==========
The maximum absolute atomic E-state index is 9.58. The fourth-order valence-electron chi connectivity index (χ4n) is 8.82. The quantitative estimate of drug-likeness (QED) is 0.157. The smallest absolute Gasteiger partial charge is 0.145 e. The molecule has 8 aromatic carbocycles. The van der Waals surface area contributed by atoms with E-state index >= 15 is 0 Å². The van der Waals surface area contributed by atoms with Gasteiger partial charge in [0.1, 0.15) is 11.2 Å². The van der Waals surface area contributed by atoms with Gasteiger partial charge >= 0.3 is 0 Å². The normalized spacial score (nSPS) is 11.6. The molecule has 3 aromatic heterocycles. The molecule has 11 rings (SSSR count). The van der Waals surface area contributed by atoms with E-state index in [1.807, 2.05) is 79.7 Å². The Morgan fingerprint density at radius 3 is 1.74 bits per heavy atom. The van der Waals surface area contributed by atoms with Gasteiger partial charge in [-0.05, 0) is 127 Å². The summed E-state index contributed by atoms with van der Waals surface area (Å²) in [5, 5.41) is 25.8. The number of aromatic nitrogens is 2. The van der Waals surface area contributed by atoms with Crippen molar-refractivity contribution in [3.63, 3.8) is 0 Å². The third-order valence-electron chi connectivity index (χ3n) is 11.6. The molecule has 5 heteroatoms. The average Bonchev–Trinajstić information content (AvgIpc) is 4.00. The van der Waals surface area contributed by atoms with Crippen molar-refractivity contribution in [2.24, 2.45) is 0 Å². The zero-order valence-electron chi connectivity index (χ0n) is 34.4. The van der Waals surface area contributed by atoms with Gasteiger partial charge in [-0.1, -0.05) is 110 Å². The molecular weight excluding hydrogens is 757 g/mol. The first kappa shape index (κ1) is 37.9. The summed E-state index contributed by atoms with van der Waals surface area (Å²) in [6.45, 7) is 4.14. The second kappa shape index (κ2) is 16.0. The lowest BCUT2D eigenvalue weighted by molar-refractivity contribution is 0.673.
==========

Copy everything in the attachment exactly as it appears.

The maximum absolute atomic E-state index is 9.58. The fourth-order valence-electron chi connectivity index (χ4n) is 8.82. The quantitative estimate of drug-likeness (QED) is 0.157. The smallest absolute Gasteiger partial charge is 0.145 e. The molecule has 8 aromatic carbocycles. The van der Waals surface area contributed by atoms with E-state index >= 15 is 0 Å². The van der Waals surface area contributed by atoms with Gasteiger partial charge in [0.1, 0.15) is 11.2 Å². The van der Waals surface area contributed by atoms with Gasteiger partial charge >= 0.3 is 0 Å². The normalized spacial score (nSPS) is 11.6. The molecule has 3 aromatic heterocycles. The molecule has 11 rings (SSSR count). The van der Waals surface area contributed by atoms with E-state index in [1.807, 2.05) is 79.7 Å². The Morgan fingerprint density at radius 3 is 1.74 bits per heavy atom. The van der Waals surface area contributed by atoms with Gasteiger partial charge in [-0.05, 0) is 127 Å². The summed E-state index contributed by atoms with van der Waals surface area (Å²) in [5, 5.41) is 25.8. The number of aromatic nitrogens is 2. The van der Waals surface area contributed by atoms with Crippen molar-refractivity contribution in [3.63, 3.8) is 0 Å². The third-order valence-electron chi connectivity index (χ3n) is 11.6. The molecule has 5 heteroatoms. The average Bonchev–Trinajstić information content (AvgIpc) is 4.00. The van der Waals surface area contributed by atoms with Crippen molar-refractivity contribution in [2.24, 2.45) is 0 Å². The zero-order valence-electron chi connectivity index (χ0n) is 34.4. The van der Waals surface area contributed by atoms with Gasteiger partial charge in [-0.1, -0.05) is 110 Å². The molecular weight excluding hydrogens is 757 g/mol. The first kappa shape index (κ1) is 37.9. The summed E-state index contributed by atoms with van der Waals surface area (Å²) in [6.45, 7) is 4.14. The second kappa shape index (κ2) is 16.0. The lowest BCUT2D eigenvalue weighted by molar-refractivity contribution is 0.673.